#Throwback Thursday – 9 June
Let’s face it: without wackiness, without colour, and without a bit of imagination, our world would be a totally different and admittedly boring place. All it takes is one action, one thought or one word to shake up the status quo – although the results may vary, there can be no denying how exciting the outcome will be.
On that note, here are three events that went in history on 9 June:
1934 – Donald Duck and The Debut
Eighty-eight years ago, Walt Disney introduced us to one of the most famous fictional ducks of all time: the one and only Donald Duck.
Donald Fauntleroy Duck was conceived by Disney in 1931 in “The Adventures of Mickey Mouse” comic series. He was named after Australian cricket player, Donald Bradman, who was famously dismissed during a match against England for (you guessed it!) a duck.
Three years later, with his familiar sailor ensemble and his iconically buccal, squawky voice (courtesy of actor Clarence Nash), Donald made his on-screen debut in the “Silly Symphonies” cartoon short, “The Wise Little Hen”, which is based on the Russian fairytale, “The Little Red Hen”.
In the short, Donald goes to great lengths to avoid helping a hen and her children plant some corn. Needless to say, he ultimately gets his comeuppance with a few good kicks up the rump.
From then on, Donald has become a major on-screen darling alongside his best friends Mickey, Minnie Mouse and Goofy, and has even managed to dwarf the former’s fame – by the 1940s, he had appeared in nearly 130 cartoon shorts, more than Mickey himself. His wit, fiery temper, and his ability to get into (and out of) trouble has made him a firm favourite around the world (except Finland, due to his being pantless), to the point he got his own star on the Hollywood Walk of Fame in 2004.
9 June is considered to be National Donald Duck Day in some countries, so don’t forget to give him a celebratory clap and a quack in his honour!
1958 – The Purple People Eater, No.1 Rock n’ Roller
“It was a one-eyed, one-horned, flyin’ purple people eater / One-eyed, one-horned flyin’ purple people eater / One-eyed, one-horned, flyin’ purple people eater / Sure looks strange to me!”
This is the chorus of a song that famously went to number one on the US Billboard’s pop charts on this day 64 years ago – “The Purple People Eater” was written and performed by American singer Sheb Wooley. The song tells the story of an alien creature described as a “purple people eater” who comes to Earth with the sole purpose to join a rock ‘n roll band.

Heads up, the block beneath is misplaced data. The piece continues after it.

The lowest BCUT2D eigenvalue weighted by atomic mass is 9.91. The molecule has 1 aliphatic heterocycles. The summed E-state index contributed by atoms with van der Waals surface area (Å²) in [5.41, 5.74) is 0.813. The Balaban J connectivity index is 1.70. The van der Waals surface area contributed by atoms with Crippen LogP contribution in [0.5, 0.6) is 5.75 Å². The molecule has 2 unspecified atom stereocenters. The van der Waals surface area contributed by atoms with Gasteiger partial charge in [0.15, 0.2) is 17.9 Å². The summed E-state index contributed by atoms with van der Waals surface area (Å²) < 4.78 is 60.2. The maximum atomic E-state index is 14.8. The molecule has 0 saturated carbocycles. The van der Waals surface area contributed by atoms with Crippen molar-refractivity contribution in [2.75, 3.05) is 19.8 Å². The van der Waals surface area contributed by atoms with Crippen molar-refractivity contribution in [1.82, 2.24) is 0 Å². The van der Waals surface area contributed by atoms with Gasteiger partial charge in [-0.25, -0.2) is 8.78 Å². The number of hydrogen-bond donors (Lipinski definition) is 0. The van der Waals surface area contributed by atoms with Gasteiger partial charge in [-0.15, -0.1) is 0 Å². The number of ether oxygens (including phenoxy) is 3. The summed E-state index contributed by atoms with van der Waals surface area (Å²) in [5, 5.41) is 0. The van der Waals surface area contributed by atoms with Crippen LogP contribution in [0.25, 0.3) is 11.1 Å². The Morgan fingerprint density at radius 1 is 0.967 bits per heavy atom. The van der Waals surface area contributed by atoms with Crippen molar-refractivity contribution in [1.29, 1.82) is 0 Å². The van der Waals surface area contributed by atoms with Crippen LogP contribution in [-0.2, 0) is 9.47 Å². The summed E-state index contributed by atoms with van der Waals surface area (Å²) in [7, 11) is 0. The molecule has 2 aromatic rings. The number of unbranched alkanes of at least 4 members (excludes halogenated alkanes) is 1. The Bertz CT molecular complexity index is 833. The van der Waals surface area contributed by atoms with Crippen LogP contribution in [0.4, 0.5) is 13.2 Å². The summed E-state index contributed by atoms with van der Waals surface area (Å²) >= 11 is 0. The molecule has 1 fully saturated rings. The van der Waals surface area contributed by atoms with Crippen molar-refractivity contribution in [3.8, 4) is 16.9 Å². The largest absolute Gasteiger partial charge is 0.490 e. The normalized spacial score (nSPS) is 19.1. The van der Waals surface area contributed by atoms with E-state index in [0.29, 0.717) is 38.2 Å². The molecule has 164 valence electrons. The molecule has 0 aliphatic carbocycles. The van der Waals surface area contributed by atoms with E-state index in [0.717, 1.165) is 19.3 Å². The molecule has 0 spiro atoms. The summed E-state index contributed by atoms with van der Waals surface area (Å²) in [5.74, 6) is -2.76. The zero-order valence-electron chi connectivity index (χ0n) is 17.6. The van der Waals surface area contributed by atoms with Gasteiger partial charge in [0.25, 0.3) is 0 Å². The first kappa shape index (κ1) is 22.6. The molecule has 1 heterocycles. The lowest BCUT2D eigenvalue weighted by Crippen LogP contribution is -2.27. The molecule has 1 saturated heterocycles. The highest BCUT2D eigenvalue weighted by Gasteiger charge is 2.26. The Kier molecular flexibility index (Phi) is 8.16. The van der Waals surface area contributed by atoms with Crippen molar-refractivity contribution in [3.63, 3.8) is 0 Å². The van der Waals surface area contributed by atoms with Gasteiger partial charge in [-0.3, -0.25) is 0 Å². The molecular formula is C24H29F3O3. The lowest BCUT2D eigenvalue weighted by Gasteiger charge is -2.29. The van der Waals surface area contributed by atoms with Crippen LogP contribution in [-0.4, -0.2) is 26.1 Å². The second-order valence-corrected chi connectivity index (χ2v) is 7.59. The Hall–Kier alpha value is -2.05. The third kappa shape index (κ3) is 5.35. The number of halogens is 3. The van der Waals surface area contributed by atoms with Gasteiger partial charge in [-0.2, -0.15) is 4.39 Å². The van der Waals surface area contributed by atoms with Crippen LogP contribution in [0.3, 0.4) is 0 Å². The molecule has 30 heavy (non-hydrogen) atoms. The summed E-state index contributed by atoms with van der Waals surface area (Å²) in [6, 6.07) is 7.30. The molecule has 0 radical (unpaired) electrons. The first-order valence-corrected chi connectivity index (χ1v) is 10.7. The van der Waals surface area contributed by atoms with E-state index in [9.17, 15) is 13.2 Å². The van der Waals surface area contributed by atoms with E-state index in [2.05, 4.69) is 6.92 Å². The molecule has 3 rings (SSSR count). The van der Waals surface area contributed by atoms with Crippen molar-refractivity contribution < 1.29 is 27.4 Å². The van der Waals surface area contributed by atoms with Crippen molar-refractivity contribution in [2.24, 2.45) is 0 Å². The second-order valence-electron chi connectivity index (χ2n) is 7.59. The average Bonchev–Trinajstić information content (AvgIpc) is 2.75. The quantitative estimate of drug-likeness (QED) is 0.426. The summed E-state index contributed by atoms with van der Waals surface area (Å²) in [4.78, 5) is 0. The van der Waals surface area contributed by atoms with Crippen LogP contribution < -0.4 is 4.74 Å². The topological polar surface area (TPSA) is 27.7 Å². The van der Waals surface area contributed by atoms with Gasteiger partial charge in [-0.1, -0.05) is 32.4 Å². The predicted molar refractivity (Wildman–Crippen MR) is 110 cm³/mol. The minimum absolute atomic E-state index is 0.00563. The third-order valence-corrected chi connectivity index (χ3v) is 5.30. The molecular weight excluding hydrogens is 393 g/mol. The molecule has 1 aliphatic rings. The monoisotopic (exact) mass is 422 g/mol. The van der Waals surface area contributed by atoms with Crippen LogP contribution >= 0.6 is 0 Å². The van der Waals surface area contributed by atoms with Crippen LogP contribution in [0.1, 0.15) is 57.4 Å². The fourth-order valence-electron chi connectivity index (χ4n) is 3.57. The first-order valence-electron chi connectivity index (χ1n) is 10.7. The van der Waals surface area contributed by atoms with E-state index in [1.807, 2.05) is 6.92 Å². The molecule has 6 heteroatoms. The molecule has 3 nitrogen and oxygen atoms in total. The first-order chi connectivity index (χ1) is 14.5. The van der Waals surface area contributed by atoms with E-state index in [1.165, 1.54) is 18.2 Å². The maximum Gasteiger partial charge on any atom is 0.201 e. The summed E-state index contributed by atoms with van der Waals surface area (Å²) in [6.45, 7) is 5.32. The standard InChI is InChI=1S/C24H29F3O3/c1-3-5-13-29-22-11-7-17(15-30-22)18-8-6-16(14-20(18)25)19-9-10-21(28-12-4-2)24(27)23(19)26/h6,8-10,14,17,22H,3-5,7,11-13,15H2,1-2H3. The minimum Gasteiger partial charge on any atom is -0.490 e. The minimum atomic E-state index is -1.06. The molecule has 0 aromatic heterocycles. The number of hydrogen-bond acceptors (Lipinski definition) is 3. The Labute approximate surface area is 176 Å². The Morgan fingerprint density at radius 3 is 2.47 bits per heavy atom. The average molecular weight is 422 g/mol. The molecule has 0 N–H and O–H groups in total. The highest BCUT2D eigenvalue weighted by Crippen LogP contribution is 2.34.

Apparently, Wooley was inspired to compose the novelty song (and within an hour to boot!) after his friend’s child told him a joke about this particular creature. To effect the creature’s high-pitched squeaky voice, he sang the part normally and sped it up (think Alvin and the Chipmunks).
“The Purple People Eater” remained at the top of the charts for six weeks, becoming one of Wooley’s most famous songs. It was covered by other artists including Judy Garland, Jackie Dennis and Barry Cryer; it even spawned a family film in 1988 called (you guessed it) “Purple People Eater”, in which the creature is summoned by a young boy who plays the song.
Although the song remains to be a popular hit, one question remains: does the creature eat purple people, or is he actually purple himself? Like the secret behind Mona Lisa’s smile, it’s safe to say that we’ll never know!
2013 – Edward Snowden, The Whistleblower
Almost ten years ago, a computer intelligence consultant named Edward Snowden revealed his identity as the whistleblower behind the leak of top-secret documents from the US-based National Security Agency (NSA).
On 6 June, various media outlets from “The Guardian” to “The Washington Post” published articles based on documents received by a then-anonymous source. Per these documents, the NSA were operating massive surveillance programmes on major communication networks. From tapping private emails and video chats, to monitoring Facebook and Google’s servers, citizens in the USA – as well as worldwide – were being observed, whether they were suspected criminals or innocent civilians.
Three days later, the anonymous source revealed himself: Edward Snowden, a 29-year-old consultant of North Carolina. He had been working for an NSA contractor, Booz Allen Hamilton, when he became disillusioned with the questionable structures and ethics entailing his job, namely gathering intelligence through these communication channels. He voiced his concerns to his colleagues and superiors, albeit to no avail.
In response, Snowden accessed and downloaded a purported 1.5 million NSA documents in April 2012. He would then begin making contact with journalists and gradually give them access to some of the documents, which exposed the surveillance programmes.
A few weeks before revealing his identity as the whistleblower, Snowden fled the USA to Hong Kong to avoid being charged for “theft of government property, unauthorised communication of national defence information, and willful communication of classified communications intelligence.”
Snowden was granted permanent residency in Russia, where he lives with his wife and two children. He continues to work in the IT industry and takes on digital speaking engagements. Still, it is said that he wishes to one day see his country again – a country which may or may not be waiting for him with handcuffs should he ever return.
Image Credit: Source